Neuromodulation-related Clinical Trial/ Research Study Opportunities
Below are neuromodulation-related research studies that are currently recruiting participants.
Repetitive Transcranial Magnetic Stimulation for Adolescent Depression
We are seeking adolescents (age 12-18 years) with depression that has not improved with at least 1 medication to participate in a research study at the University of Minnesota. The purpose of this study is to measure the feasibility, tolerability, and efficacy of a 6-week course of repetitive transcranial magnetic stimulation (rTMS). Study activities include clinical interviews, a 6-week course of rTMS, and 2 brain MRI scans. For more information and to find out if you or your child would qualify for our study, see our website at http://umnteenresearch.com/tms.htm or please call 612-626-7635.
Multimodal Assessment of Neurophysiology in Focal Dystonia
The Department of Rehabilitation Science at the University of Minnesota is currently conducting a research study titled: Multimodal Assessment of Neurophysiology in Focal Dystonia. The purpose of the study is to use magnetic resonance imaging (MRI) and transcranial magnetic stimulation (TMS) to determine the structure and excitability of the brain in healthy subjects and those diagnosed with laryngeal dystonia or spasmodic dysphonia to gain a better understanding of the causes of the disorder.
The study requires two ~2 hour visits at the University of Minnesota in Minneapolis. Compensation is available for your participation for the amount of $200 ($75 for first visit, $125 for the second visit). Participation in this study is voluntary. Your decision whether or not to participate in this study will not affect your current or future relations with the University, or your current health provider. If you decide to participate, you are free to withdraw at any time without affecting those relationships.
To participate there are few requirements:
- Between the ages of 21-75 years, however we are specifically in need of those 50-75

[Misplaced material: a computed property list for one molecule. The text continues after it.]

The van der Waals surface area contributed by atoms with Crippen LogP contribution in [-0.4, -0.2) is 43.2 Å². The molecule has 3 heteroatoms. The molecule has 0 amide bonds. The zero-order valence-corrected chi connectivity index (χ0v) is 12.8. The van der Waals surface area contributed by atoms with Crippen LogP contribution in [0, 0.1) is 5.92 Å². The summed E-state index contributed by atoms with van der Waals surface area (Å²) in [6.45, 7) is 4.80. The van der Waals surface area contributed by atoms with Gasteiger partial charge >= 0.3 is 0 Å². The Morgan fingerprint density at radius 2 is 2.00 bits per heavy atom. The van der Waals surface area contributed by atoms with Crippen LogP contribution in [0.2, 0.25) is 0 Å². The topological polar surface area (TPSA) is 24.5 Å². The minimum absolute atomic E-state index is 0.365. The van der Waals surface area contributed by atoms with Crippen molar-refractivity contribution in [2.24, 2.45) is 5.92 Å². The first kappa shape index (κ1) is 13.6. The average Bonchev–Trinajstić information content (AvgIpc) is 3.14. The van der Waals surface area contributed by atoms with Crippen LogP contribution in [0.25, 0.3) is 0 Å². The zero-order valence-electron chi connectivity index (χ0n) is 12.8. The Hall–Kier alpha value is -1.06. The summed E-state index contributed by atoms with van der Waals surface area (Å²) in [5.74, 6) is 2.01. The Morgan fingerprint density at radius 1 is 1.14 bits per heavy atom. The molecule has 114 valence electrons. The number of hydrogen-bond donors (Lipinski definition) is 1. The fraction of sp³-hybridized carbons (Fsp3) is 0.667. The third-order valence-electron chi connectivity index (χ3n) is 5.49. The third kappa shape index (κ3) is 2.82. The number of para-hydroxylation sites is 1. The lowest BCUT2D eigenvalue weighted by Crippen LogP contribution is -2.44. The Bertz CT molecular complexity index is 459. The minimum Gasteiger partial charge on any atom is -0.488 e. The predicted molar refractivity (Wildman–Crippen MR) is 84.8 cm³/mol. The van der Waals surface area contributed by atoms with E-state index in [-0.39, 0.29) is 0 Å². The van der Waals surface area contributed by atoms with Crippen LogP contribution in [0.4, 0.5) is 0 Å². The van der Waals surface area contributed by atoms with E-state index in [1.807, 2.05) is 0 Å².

- No history of seizure within the last two years
If you are interested in participating or have any questions regarding this study, please contact our lab by phone: (612) 626-0637 or by email: email@example.com
Cerebellar tDCS and Motor Learning
The Department of Rehabilitation Science at the University of Minnesota is currently conducting a research study titled: Cerebellar tDCS and Motor Learning. This study will investigate the use of an experimental research device called transcranial direct current stimulation (tDCS).
If you have been diagnosed with cervical dystonia, you could be eligible to participate. The study requires one ~2 hour appointment at the University of Minnesota in Minneapolis. Compensation is given in a total of $30 Target gift cards to help compensate you for your time. Participation in this study is voluntary. Your decision whether or not to participate in this study will not affect your current or future relations with the University, the Fairview-University Medical Center. If you decide to participate, you are free to withdraw at any time without affecting those relatinships.
If you are interested in participating or have any questions regarding this study, please contact: the Kimberly Lab by phone: (612) 626-0637 or by email: firstname.lastname@example.org. Or you may also contact the study principal investigator, Dr. Mo Chen at email@example.com.
Infant Stroke: Understanding Brain Reorganization
One in 2,300 babies have a stroke or bleeding in the brain. These babies are at high risk of developing difficulty moving due to changes in the brain. To provide treatment when it will potentially be most helpful, we first need to understand how the brain changes in babies after they have a stroke.
Using picutres and brain stimulation that does not require surgery, we will study these baby's brains and how they move. Looking at how the brain develops at this young age will help understand brain function in babies with stroke and create treatments with the goal to improve the baby's movement.
Please visit our website to learn more: z.umn.edu/infant
We invite you to contact us at 612-626-6415 or firstname.lastname@example.org for more information with no obligation to participate.
Title: Perinatal Stroke: Understanding Brain Reorganization through Infant Neuroimaging and Neuromodulation (ClinicalTrials.gov: NCT02743728)
Tinnitus Research with Acoustic and Body Stimulation
The University of Minnesota’s Departments of Biomedical Engineering and Otolaryngology are seeking individuals who have tinnitus to participate in research involving acoustic stimulation, electrical stimulation of different skin surface regions, to potentially decrease the tinnitus percept. Participation involves up to 16 testing sessions that typically occur once every 2 weeks at the University of Minnesota. Each testing session will require up to 3 hours.
Participants must be an adult between 18 and 65 years of age, have tinnitus preferably for less than 5 years, have no history of seizures, not be pregnant, and not have any implantable devices or indwelling metal. Participants will receive compensation for their participation in each testing session in the form of Visa giftcards to cover their time and parking expense. There is no charge for participating in this research. For more information, please contact Yezihalem Mesfin, MS., at email@example.com.